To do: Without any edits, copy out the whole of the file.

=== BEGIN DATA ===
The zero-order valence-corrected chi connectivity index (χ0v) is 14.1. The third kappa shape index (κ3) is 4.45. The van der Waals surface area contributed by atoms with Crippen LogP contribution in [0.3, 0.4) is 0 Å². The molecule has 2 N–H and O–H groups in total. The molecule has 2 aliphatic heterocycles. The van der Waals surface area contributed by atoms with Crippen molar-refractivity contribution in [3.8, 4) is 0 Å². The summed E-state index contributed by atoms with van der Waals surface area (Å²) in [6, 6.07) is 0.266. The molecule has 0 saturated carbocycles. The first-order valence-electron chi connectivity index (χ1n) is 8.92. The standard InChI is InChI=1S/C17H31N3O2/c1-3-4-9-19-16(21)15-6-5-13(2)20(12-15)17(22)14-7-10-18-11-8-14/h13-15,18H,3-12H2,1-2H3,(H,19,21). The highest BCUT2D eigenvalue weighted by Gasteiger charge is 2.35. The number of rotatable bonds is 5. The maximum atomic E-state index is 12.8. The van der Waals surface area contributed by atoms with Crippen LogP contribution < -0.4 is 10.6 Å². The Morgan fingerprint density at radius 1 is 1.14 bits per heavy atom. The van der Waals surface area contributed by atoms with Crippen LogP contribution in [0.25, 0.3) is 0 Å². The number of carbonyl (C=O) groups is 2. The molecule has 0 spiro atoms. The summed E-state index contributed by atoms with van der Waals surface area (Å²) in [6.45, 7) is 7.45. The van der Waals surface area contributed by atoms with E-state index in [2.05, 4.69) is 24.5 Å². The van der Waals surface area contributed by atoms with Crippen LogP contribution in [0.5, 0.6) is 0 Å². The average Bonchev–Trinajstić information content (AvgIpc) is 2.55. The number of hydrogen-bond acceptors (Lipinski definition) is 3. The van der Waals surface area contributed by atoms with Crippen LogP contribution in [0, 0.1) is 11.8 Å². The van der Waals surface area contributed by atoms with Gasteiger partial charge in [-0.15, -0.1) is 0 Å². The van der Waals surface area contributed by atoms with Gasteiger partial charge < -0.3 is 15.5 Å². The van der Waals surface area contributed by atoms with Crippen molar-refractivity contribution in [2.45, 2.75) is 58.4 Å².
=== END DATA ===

The zero-order valence-corrected chi connectivity index (χ0v) is 14.1. The third kappa shape index (κ3) is 4.45. The van der Waals surface area contributed by atoms with Crippen LogP contribution in [0.3, 0.4) is 0 Å². The molecule has 2 N–H and O–H groups in total. The molecule has 2 aliphatic heterocycles. The van der Waals surface area contributed by atoms with Crippen molar-refractivity contribution in [3.8, 4) is 0 Å². The summed E-state index contributed by atoms with van der Waals surface area (Å²) in [6, 6.07) is 0.266. The molecule has 0 saturated carbocycles. The first-order valence-electron chi connectivity index (χ1n) is 8.92. The standard InChI is InChI=1S/C17H31N3O2/c1-3-4-9-19-16(21)15-6-5-13(2)20(12-15)17(22)14-7-10-18-11-8-14/h13-15,18H,3-12H2,1-2H3,(H,19,21). The highest BCUT2D eigenvalue weighted by Gasteiger charge is 2.35. The number of rotatable bonds is 5. The maximum atomic E-state index is 12.8. The van der Waals surface area contributed by atoms with Crippen LogP contribution < -0.4 is 10.6 Å². The Morgan fingerprint density at radius 1 is 1.14 bits per heavy atom. The van der Waals surface area contributed by atoms with Crippen LogP contribution in [0.25, 0.3) is 0 Å². The number of carbonyl (C=O) groups is 2. The molecule has 0 spiro atoms. The summed E-state index contributed by atoms with van der Waals surface area (Å²) in [6.45, 7) is 7.45. The van der Waals surface area contributed by atoms with E-state index in [2.05, 4.69) is 24.5 Å². The van der Waals surface area contributed by atoms with Crippen LogP contribution in [0.5, 0.6) is 0 Å². The average Bonchev–Trinajstić information content (AvgIpc) is 2.55. The number of hydrogen-bond acceptors (Lipinski definition) is 3. The van der Waals surface area contributed by atoms with Crippen LogP contribution in [0, 0.1) is 11.8 Å². The van der Waals surface area contributed by atoms with Gasteiger partial charge in [-0.15, -0.1) is 0 Å². The van der Waals surface area contributed by atoms with Gasteiger partial charge < -0.3 is 15.5 Å². The van der Waals surface area contributed by atoms with Crippen molar-refractivity contribution in [2.45, 2.75) is 58.4 Å².